Saturday, August 25, 2007

Lack Of Probable Cause Requires Suppression Motion Not Motion to Dismiss

959 So.2d 698

959 So.2d 698

(Cite as: 959 So.2d 698)

Court of Criminal Appeals of Alabama.

Bradford Savage Dominic MULDOON




Sept. 29, 2006.

Rehearing Denied Dec. 1, 2006.

Background: Following a guilty plea after denial of motion to dismiss, defendant was convicted in the Houston Circuit Court, No. CC-04-4, S. Edward Jackson, J., of driving under the combined influence of alcohol and controlled substances. Defendant appealed.

Holding: The Court of Criminal Appeals, Cobb, J., held that defendant was not entitled to dismissal of Uniform Traffic Ticket and Complaint (UTTC), even if arresting officer lacked probable cause to effect arrest and even if arrest warrant separate from UTTC should have been obtained.


West Headnotes

[1] Automobiles 351.1


[1] Criminal Law 394.4(9)


Defendant was not entitled to dismissal of Uniform Traffic Ticket and Complaint (UTTC), which charged defendant with driving under the combined influence of alcohol and controlled substances, even if arresting officer lacked probable cause to effect arrest and even if arrest warrant separate from UTTC should have been obtained; remedy would have been suppression of evidence, not dismissal of charge. U.S.C.A. Const.Amend. 4; Code 1975, § 32-5A-191(a)(4).

[2] Automobiles 351.1


[2] Criminal Law 1139


In misdemeanor traffic cases, the Uniform Traffic Ticket and Complaint (UTTC) is the formal charging instrument, analogous to an indictment and conferring original subject-matter jurisdiction on the District or Municipal Court, and on the Circuit Court in the case of a de novo appeal. Rules Crim.Proc., Rule 2.2(d).

[3] Automobiles 351.1


[3] Criminal Law 99


Illegal arrest does not void a subsequent conviction, does not bar prosecution on a Uniform Traffic Ticket and Complaint (UTTC) returned after the arrest, and does not entitle the accused to a dismissal of the charges against him. U.S.C.A. Const.Amend. 4.

[4] Criminal Law 394.4(9)


Remedy for illegal pretrial detention, other than pretrial release, may be the suppression of any evidence obtained as a result of that illegal detention, not the dismissal of the charge against the accused. U.S.C.A. Const.Amend. 4.

*699 Thomas Scott Smith, Jr., Dothan, for appellant.

Troy King, atty. gen., and Audrey Jordan, asst. atty. gen., for appellee.

COBB, Judge.

Bradford Savage Dominic Muldoon appeals from his misdemeanor conviction, pursuant to a guilty plea, for driving under the combined influence of alcohol and controlled substances, a violation of § 32-5A-191(a)(4), Ala.Code 1975. Muldoon was sentenced to 12 months in the county jail; that sentence was suspended on the condition that he complete two years' probation. He was also ordered to pay a fine of $600 and court costs, to complete a substance-abuse program, and to surrender his driver's license.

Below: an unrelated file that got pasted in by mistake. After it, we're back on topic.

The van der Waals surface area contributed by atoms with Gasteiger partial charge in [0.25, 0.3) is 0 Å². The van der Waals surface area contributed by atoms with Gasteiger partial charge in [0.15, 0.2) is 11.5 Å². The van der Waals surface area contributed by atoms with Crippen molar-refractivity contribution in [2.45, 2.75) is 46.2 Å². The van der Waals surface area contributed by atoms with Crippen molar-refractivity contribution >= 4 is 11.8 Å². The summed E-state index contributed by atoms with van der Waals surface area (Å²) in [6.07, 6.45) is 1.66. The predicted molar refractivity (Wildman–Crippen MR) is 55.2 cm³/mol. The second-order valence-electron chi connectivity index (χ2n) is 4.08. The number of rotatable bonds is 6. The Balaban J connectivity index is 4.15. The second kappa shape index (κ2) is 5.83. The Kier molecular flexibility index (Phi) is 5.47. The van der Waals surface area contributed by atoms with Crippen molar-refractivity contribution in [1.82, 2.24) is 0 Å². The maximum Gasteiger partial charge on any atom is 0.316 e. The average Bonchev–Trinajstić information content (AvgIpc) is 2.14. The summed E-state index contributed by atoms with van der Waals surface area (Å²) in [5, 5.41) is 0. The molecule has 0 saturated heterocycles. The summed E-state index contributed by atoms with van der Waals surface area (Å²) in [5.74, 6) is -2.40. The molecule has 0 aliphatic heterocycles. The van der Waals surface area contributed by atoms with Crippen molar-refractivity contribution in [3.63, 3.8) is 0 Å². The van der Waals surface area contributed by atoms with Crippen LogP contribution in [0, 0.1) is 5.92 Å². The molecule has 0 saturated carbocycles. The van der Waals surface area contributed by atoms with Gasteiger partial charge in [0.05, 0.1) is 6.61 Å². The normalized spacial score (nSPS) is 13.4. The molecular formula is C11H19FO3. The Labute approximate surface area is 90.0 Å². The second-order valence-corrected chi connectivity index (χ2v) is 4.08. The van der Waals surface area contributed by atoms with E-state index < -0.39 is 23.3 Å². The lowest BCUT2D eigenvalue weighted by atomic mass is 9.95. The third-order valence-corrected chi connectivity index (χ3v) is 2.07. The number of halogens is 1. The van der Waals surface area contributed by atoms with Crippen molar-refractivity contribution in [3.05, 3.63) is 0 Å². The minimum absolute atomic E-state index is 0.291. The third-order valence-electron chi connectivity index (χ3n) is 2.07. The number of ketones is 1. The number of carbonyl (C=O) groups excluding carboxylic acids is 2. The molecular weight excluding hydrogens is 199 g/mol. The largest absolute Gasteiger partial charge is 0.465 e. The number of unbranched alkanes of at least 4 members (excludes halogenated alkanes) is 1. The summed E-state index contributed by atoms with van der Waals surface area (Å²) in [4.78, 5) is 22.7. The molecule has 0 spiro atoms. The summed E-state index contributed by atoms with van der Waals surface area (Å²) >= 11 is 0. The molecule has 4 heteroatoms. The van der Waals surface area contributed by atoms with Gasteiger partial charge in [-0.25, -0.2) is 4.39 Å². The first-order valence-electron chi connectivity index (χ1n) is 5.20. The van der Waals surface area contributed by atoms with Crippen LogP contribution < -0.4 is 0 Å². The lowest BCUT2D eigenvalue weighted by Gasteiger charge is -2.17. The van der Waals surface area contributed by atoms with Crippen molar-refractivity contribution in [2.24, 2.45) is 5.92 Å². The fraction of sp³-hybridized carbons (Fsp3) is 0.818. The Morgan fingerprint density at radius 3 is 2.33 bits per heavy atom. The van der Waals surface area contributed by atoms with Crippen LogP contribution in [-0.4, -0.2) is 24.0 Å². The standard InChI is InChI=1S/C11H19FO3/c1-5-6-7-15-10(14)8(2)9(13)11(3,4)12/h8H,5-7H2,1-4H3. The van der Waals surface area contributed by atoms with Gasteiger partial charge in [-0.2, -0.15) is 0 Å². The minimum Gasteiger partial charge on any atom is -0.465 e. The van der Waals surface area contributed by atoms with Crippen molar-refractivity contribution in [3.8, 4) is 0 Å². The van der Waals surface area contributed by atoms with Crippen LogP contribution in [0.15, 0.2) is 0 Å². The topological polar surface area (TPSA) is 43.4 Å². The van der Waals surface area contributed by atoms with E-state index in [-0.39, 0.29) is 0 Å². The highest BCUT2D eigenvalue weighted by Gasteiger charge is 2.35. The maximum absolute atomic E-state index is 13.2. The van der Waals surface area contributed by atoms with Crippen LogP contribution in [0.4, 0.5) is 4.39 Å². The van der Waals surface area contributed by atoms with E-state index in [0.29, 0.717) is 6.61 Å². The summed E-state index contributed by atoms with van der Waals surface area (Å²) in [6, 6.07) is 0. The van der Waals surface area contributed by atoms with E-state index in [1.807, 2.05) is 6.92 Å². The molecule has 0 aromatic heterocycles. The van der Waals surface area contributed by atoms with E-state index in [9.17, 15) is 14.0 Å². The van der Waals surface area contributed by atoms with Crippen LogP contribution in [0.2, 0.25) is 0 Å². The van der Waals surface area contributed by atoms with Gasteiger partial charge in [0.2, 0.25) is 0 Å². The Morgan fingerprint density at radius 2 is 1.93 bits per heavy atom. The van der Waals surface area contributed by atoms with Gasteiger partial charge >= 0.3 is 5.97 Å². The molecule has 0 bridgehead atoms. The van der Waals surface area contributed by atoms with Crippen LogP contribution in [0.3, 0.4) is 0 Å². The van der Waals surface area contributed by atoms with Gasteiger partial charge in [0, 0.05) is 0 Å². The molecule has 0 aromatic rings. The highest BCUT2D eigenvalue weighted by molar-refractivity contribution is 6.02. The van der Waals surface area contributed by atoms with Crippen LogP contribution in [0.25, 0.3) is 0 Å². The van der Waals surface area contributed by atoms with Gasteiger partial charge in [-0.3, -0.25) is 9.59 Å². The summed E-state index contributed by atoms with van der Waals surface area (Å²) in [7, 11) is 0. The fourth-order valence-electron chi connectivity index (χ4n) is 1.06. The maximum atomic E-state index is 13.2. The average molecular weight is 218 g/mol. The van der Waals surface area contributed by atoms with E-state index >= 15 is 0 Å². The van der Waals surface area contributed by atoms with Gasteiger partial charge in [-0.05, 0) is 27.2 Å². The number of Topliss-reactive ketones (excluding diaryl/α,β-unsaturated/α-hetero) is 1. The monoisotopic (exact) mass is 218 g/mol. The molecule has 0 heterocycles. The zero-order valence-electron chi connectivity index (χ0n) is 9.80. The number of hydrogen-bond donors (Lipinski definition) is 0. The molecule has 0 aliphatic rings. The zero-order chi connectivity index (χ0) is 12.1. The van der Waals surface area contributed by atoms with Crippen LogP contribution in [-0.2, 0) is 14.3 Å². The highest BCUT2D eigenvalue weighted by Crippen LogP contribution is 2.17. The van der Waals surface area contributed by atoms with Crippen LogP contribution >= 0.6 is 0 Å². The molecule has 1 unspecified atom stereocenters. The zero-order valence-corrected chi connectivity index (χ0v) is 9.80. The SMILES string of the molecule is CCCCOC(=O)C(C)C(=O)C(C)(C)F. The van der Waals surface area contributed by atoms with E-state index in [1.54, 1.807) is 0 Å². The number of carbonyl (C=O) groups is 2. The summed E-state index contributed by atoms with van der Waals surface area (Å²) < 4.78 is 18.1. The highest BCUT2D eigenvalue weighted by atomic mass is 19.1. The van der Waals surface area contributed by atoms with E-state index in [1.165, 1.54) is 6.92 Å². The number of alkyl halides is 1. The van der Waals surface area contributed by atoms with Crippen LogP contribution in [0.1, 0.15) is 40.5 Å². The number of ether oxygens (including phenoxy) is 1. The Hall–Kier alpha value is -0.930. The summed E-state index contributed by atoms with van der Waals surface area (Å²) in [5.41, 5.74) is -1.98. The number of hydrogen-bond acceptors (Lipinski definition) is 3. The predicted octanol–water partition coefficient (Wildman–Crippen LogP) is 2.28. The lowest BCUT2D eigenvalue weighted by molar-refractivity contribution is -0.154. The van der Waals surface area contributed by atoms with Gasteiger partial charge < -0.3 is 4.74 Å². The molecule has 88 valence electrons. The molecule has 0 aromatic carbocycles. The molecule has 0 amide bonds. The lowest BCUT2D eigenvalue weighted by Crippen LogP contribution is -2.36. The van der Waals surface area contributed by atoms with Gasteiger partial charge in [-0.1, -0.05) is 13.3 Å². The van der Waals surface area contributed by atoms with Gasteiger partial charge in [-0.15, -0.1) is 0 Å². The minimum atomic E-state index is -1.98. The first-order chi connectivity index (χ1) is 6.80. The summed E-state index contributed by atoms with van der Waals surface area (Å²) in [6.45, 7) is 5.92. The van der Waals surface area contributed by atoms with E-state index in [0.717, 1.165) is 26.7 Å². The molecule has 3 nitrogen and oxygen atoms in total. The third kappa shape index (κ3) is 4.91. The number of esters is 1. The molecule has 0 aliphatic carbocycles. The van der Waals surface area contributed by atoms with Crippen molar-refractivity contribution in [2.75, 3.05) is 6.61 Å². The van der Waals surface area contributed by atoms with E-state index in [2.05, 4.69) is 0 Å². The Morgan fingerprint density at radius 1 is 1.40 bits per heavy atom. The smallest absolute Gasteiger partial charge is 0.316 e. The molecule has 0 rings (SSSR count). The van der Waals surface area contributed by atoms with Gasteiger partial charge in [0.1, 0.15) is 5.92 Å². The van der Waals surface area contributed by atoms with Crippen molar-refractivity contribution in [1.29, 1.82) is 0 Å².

Before entering a guilty plea, Muldoon reserved for appellate review "the issue as to whether or not the arrest was a lawful arrest."

At the hearing on Muldoon's motion to dismiss the charge, the following facts were stipulated: On March 30, 2003, Muldoon was involved in a single-vehicle accident. He was transported unconscious from the scene of the accident to Flowers Hospital, where he remained in a coma for three days. State Trooper Mark Nielson arrived at the accident scene to investigate the accident after Muldoon had been transported to the hospital. There is no information in the record concerning Trooper Nielson's investigation at the accident scene. Trooper Nielson first saw Muldoon at Flowers Hospital, where Muldoon was in a coma. Trooper Nielson did not speak to Muldoon until some time after Muldoon awoke from the three-day coma. There is nothing in the record concerning what information Trooper Nielson obtained after arriving at the hospital. On March 30, 2003, Trooper Nielson issued a Uniform Traffic Ticket and Complaint ("UTTC") to Muldoon charging Muldoon with misdemeanor driving under the influence ("DUI"). That UTTC was later dismissed, and on August 21, 2003, a new UTTC was issued to Muldoon charging him with driving under the combined influence of alcohol and controlled substances.

Based on the above stipulated facts, Muldoon argued that the charges should be dismissed because, he says, his arrest was illegal. According to Muldoon, Trooper Nielson did not see him at the accident scene, therefore, Nielson had no personal knowledge of facts or circumstances--i.e., probable cause--to justify a warrantless arrest. According to Muldoon, the mere issuance of a summons pursuant to a UTTC was insufficient to effect an arrest. Muldoon argued that under the facts of his case the proper procedure to perfect his arrest would have been to obtain an arrest warrant as required by § 32-5- 310, Ala.Code 1975.

Section 32-5-310, Ala.Code 1975, [FN1] permits a police officer to arrest a person for *700 a misdemeanor without a warrant if the offense is committed in the officer's presence. Conversely, § 32-5-310, Ala.Code 1975, requires an arrest for a misdemeanor be made pursuant to a warrant if the officer does not observe the commission of the offense. Moreover, Muldoon argued that § 32-5-171, Ala.Code 1975, [FN2] specifically addresses DUI charges by allowing an officer who did not witness the accident, but who is on the scene with the driver and determines that the driver is under the influence, to arrest the driver at the scene of the accident. See Ingram v. State, 720 So.2d 1036 (Ala.Crim.App.1998)(arrest at the hospital upheld where investigating troopers testified that based on the strong odor of alcohol on driver at the accident scene, and what appeared to be the path of vehicles before the crash, they formed the opinion at the accident scene that driver was intoxicated).